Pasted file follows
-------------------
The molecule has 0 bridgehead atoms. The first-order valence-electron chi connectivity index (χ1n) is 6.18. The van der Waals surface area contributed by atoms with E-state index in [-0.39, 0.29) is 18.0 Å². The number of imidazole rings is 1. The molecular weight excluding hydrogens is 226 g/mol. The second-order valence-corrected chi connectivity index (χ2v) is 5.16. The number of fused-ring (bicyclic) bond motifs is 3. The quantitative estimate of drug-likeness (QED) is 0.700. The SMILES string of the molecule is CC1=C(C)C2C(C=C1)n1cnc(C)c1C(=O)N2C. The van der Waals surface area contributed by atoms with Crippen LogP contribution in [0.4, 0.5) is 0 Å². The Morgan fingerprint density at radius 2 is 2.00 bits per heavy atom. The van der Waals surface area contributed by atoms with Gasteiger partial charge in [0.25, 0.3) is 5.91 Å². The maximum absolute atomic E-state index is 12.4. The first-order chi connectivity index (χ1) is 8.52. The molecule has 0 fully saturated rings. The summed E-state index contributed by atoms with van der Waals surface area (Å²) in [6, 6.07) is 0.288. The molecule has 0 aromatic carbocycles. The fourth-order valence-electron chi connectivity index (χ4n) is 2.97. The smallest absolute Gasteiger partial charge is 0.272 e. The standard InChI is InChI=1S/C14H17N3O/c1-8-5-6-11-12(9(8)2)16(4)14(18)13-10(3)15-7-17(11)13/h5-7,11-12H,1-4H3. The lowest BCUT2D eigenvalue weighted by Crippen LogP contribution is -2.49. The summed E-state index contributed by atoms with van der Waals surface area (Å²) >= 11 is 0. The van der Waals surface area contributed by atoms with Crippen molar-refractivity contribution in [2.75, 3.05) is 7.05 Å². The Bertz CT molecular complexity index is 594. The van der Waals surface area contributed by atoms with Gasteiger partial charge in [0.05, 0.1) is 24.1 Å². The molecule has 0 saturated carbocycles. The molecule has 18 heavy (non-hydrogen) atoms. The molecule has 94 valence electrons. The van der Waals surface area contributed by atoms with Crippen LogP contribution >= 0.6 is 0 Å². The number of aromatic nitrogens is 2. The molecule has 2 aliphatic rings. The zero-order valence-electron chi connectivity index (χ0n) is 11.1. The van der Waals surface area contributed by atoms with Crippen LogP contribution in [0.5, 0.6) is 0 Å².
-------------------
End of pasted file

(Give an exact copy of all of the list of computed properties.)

The molecule has 0 bridgehead atoms. The first-order valence-electron chi connectivity index (χ1n) is 6.18. The van der Waals surface area contributed by atoms with E-state index in [-0.39, 0.29) is 18.0 Å². The number of imidazole rings is 1. The molecular weight excluding hydrogens is 226 g/mol. The second-order valence-corrected chi connectivity index (χ2v) is 5.16. The number of fused-ring (bicyclic) bond motifs is 3. The quantitative estimate of drug-likeness (QED) is 0.700. The SMILES string of the molecule is CC1=C(C)C2C(C=C1)n1cnc(C)c1C(=O)N2C. The van der Waals surface area contributed by atoms with Crippen LogP contribution in [0.4, 0.5) is 0 Å². The Morgan fingerprint density at radius 2 is 2.00 bits per heavy atom. The van der Waals surface area contributed by atoms with Gasteiger partial charge in [0.25, 0.3) is 5.91 Å². The maximum absolute atomic E-state index is 12.4. The first-order chi connectivity index (χ1) is 8.52. The molecule has 0 fully saturated rings. The summed E-state index contributed by atoms with van der Waals surface area (Å²) in [6, 6.07) is 0.288. The molecule has 0 aromatic carbocycles. The fourth-order valence-electron chi connectivity index (χ4n) is 2.97. The smallest absolute Gasteiger partial charge is 0.272 e. The standard InChI is InChI=1S/C14H17N3O/c1-8-5-6-11-12(9(8)2)16(4)14(18)13-10(3)15-7-17(11)13/h5-7,11-12H,1-4H3. The lowest BCUT2D eigenvalue weighted by Crippen LogP contribution is -2.49. The summed E-state index contributed by atoms with van der Waals surface area (Å²) >= 11 is 0. The van der Waals surface area contributed by atoms with Crippen molar-refractivity contribution in [2.75, 3.05) is 7.05 Å². The Bertz CT molecular complexity index is 594. The van der Waals surface area contributed by atoms with Gasteiger partial charge in [0.05, 0.1) is 24.1 Å². The molecule has 0 saturated carbocycles. The molecule has 18 heavy (non-hydrogen) atoms. The molecule has 94 valence electrons. The van der Waals surface area contributed by atoms with Crippen LogP contribution >= 0.6 is 0 Å². The number of aromatic nitrogens is 2. The molecule has 2 aliphatic rings. The zero-order valence-electron chi connectivity index (χ0n) is 11.1. The van der Waals surface area contributed by atoms with Crippen LogP contribution in [0.5, 0.6) is 0 Å².